The Commission announced tonight that it has granted a conditional marketing authorization (CMA) for the COVID-19 vaccine developed by AstraZeneca, the third EU-approved COVID-19 vaccine, following a positive scientific recommendation based on a thorough safety assessment , the efficacy and quality of the vaccine by the European Medicines Agency (EMA) and the approval of the Member States.
The AstraZeneca vaccine will be given to adults 18 years of age and older to prevent COVID-19. The vaccine causes the immune system (the body's natural defenses) to produce antibodies and specialized white blood cells that work against the virus, thus providing protection against COVID-19. People who have been vaccinated will receive two injections of the AstraZeneca vaccine.
According to the EMA, most study participants were between 18 and 55 years old. There are not yet enough results in elderly participants (over 55 years old) to give an idea of how well the vaccine will work in this group. However, protection is expected, as an immune response is observed in this age group and is based on experience with other vaccines. Given the reliable safety information in this population, EMA scientists have suggested that the vaccine could be used in older adults. More information is expected from ongoing studies, which include a higher percentage of older participants.
Based on the positive opinion of the EMA, the Commission verified all the evidence supporting the marketing authorization and consulted the Member States before granting the conditional marketing authorization.
The AstraZeneca vaccine is based on an adenovirus, a harmless virus that delivers “instructions” from the virus that causes COVID-19. This allows the cells of the body itself to produce a protein unique to the COVID-19 virus. The individual's immune system recognizes that this unique protein must not be present in the body and responds by producing natural defenses against COVID-19 infection.
Commission President von der Leyen said: “Ensuring safe vaccinations for Europeans is our highest priority. “With the approval of the AstraZeneca vaccine, an additional 400 million doses will be available in Europe.”
“I expect the company to provide these doses as agreed, so that Europeans can be vaccinated as soon as possible,” he said.
“We will continue to do what we can to ensure more vaccines for Europeans, our neighbors and our partners worldwide,” he added.
Stella Kyriakidou, Commissioner for Health and Food Safety, noted that “with this recently approved vaccine, our portfolio continues to grow”.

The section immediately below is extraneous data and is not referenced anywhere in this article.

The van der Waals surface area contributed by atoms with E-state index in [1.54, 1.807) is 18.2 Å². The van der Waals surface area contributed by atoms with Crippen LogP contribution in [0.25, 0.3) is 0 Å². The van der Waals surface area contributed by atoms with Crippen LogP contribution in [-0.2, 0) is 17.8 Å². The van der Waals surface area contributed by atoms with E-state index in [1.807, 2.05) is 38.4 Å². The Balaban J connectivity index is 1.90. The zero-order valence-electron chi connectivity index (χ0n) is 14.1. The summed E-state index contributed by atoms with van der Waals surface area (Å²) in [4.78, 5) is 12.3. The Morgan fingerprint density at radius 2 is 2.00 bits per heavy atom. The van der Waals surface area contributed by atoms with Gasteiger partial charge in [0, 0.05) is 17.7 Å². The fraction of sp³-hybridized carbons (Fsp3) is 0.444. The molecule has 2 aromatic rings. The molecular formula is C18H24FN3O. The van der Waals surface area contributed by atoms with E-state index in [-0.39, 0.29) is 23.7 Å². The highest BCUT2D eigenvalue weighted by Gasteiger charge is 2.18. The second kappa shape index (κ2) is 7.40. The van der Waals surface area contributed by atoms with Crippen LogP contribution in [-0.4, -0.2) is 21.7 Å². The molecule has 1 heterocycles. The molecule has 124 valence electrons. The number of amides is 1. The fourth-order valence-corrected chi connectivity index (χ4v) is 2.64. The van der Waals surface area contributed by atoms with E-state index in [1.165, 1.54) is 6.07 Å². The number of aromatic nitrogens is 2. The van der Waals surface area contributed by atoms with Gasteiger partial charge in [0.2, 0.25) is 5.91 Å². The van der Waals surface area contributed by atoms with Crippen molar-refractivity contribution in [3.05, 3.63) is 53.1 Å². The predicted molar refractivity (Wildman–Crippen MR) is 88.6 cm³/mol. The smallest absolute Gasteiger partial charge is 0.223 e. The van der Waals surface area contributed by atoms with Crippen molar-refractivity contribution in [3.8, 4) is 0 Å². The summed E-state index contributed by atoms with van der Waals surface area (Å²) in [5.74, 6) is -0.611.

“Our EU vaccine strategy has always aimed to have a wide and diverse portfolio of vaccines, with different technologies used, to maximize our chances of delivering safe and effective vaccines to citizens as soon as possible,” he said. “The approval of the European Medicines Agency today is another step towards fulfilling this promise.”
“The Commission is working around the clock to provide more vaccines for Europe and our international partners. “We are not leaving anything in our fight against this pandemic,” said Ms. Kyriakidou.
AstraZeneca: We are doing everything we can to deliver vaccines to the EU
AstraZeneca CEO Pascal Sorio said that every effort is being made to cover the shortfall in the quantities of the coronavirus vaccine that the company may make available in the EU in the near future.
Referring again to performance problems at a production facility on European soil as the reason the company will deliver fewer vaccines, Mr Sorio said: “We are really trying to fill the gap. “There is not much more we can do.”
Speaking during an online press conference on the approval of the company's coronavirus vaccine by the European Medicines Agency, Mr Sorio said most of the problems had been addressed and that “the productivity of the facility should improve rapidly in the coming months”. .
He added that the quantities that will be sent to the EU in the coming days and weeks are already “significant”, while he revealed that the company intends to transport the raw material of the vaccine from other production units around the world so that the final production stages take place in the EU. in order to increase the quantities available.
He declined to mention the conflict with the EU and the content of the agreement between the two sides that was made public, but commented that it was an “unfortunate and worrying” situation.
He said that the production of a vaccine in such a short period of time is a complicated case, despite the fact that some take it for granted.
The head of the vaccine research team at the University of Oxford, Professor Andrew Pollard, told the same press conference that there is certainty about the effectiveness of the vaccine over the age of 65, and that all companies are working to be able to treat new mutations with vaccines. of the coronavirus.